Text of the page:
"It's just so sad that Hobby Lobby is facing this choice. What company, even a successful family owned business like Hobby Lobby, how can they afford the government $1.3 million in fines every day? It's just really absurd that government is not giving on this," said Maureen Ferguson, a senior policy adviser for the Catholic Association. Religious liberty groups like hers are watching the Hobby Lobby case closely.

"I am optimistic that these cases will eventually snake their way back up to the Supreme Court and given a full hearing on the merits of the case, I am confident that the Supreme Court will rule in favor of religious liberty," Ferguson said. "But in the meantime there is serious damage being done to businesses like Hobby Lobby and nonprofit charitable organizations."

The Hobby Lobby case is just one of many before the courts over the religious exemption aspects of the law. The case represents by far the biggest for-profit group challenging the health care mandate.

After this piece of the law went into effect in August, religious nonprofits were given "safe harbor" of one year from implementing the law. "In effect, the president is saying we have a year to figure out how to violate our consciences," Cardinal Timothy Dolan, the Archbishop of New York, said in January when the administration announced the move.

Dolan's New York Archdiocese won a victory this month in its legal battle against the administration and the mandate. In May it sued the government in federal court in Brooklyn over the mandate, saying it "unconstitutionally attempts to define the nature of the church's religious ministry and would force religious employers to violate their consciences."

The government moved to have the case dismissed. On December 4, Judge Brian M. Cogan denied the government's motion to dismiss the case, saying the government's promise of changes to how it will implement the law were not enough to merit dismissal. "There is no, 'Trust us, changes are coming' clause in the Constitution," Cogan wrote in in his decision to let the case proceed.

UPDATE: Hobby Lobby's $1.3 million Obamacare loophole

- CNN Belief Blog Co-Editor

Filed under: Belief • Christianity • Church and state

soundoff (5,627 Responses)
  1. BlackCoffee

    So Democrats, this is what you voted for-a totalitarian society. Obama cared about all Americans until he was elected and then told the 48% that disagree with him "sit down, shut up, elections have consequences." For years liberals have been trying to convince conservatives that moderate policies are a comprimise until they get in power, force through a partisan, unpopular healthcare bill, and ignore any contrary opinions. Well, I think Republicans have learned and with control of most of the states, the House, and local government, no more comprimise. The tide will turn and the veil of moderation has been removed. History shows the next President, and Congress, will shift to conservatives. When that happens, don't expect moderation.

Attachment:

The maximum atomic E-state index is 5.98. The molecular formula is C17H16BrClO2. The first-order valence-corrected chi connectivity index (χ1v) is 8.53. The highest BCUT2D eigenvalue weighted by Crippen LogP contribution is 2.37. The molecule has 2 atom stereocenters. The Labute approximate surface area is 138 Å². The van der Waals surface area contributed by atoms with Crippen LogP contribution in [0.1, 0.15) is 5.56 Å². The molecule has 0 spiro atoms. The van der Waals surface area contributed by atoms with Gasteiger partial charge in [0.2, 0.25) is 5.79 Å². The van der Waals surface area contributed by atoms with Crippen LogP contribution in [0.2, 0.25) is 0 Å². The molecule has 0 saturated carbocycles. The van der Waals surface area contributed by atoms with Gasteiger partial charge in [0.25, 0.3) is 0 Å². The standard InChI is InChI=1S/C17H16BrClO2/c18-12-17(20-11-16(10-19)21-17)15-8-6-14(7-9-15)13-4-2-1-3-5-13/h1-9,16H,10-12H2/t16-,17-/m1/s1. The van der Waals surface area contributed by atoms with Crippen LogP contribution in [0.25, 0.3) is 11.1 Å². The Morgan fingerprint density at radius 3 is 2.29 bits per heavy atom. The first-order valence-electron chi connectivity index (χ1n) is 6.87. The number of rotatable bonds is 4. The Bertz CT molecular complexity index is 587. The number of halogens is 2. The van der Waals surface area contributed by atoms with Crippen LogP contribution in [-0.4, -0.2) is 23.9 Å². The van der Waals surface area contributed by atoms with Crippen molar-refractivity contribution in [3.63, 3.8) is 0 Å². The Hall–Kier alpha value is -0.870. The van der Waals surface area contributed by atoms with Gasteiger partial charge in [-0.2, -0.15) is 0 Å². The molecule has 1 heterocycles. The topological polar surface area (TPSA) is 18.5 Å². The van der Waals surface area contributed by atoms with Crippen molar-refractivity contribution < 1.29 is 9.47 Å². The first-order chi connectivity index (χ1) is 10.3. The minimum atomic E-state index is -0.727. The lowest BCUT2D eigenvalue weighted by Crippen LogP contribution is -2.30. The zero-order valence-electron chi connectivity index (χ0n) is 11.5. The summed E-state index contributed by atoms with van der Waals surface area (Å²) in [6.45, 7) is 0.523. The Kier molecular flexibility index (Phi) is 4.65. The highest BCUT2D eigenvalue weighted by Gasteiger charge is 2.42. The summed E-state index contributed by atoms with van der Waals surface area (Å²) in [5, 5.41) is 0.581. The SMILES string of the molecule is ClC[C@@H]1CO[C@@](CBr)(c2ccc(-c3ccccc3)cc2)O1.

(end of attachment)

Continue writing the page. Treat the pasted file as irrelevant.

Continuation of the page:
January 21, 2013 at 8:52 am |
    • C.Redd

      Liberals are liars.

      January 21, 2013 at 9:32 am |
    • gwen

      So, you're saying that the Heritage Foundation plan to force everyone into the insurance pool, and buy coverage from private insurers is NOT a conservative idea? This was the answer to Hillary-Care, and now it is called PP-ACA and is the law of the land. But suddenly, you hate it and its a bad idea. okey-dokie. Ya'll cry and scream for the market to be first and foremost, even if it hurts us as citizens and then when you get your way, you're still complaining. Get a grip. Moderate insurance regualation to match the coverage that your congressmen and women get is NOT socialism. Its a simple consumer protection (thus the name) so that your family wealth is protected in the face of catastrophic injury or illness, and guarentees that you won't be cancelled after you paid your premiums in order to enhance their bottom lines. No, its not Medicare for all (that would be an expansion of the social safety net, not at all what we got.) It's the conservative solution to our healthcare coverage gaps, and now its yours forever. If you hate it, maybe you should change parties. There are those on the Left that are still hopefull of a single payer/public option.

      January 21, 2013 at 2:24 pm |
  2. mike

    Suppose the President has a conversion experience and told you that abortion was wrong and filled the high court with prolife judges. Would all you baby killers just roll over and say "ok"? No, you'd fight for what you believed in....

    January 21, 2013 at 8:16 am |
    • doris

      1. Fight
      2. Write Congressman asking that they vote to request psychiatric exam for the President.

      January 21, 2013 at 8:21 am |
    • Bill Deacon

      psychiatric competency is not a requirement for elected office

      January 21, 2013 at 9:30 am |
    • gwen

      what abortion medication are you referring to? Do you have any idea what the chemistry is in Plan B? Do you know how Ortho-Novum 7.7.7 works? You're fighting for a fantasy akin to fighting over the inclusion of flying pills in the coverage. Nothing in ACA requires that tax dollars pay for abortion, and emergency contraception does not abort a fetus. So, tell us again what it is your arguing about?

      January 21, 2013 at 2:30 pm |
    • janey33

      doris...Ha! He already needs one.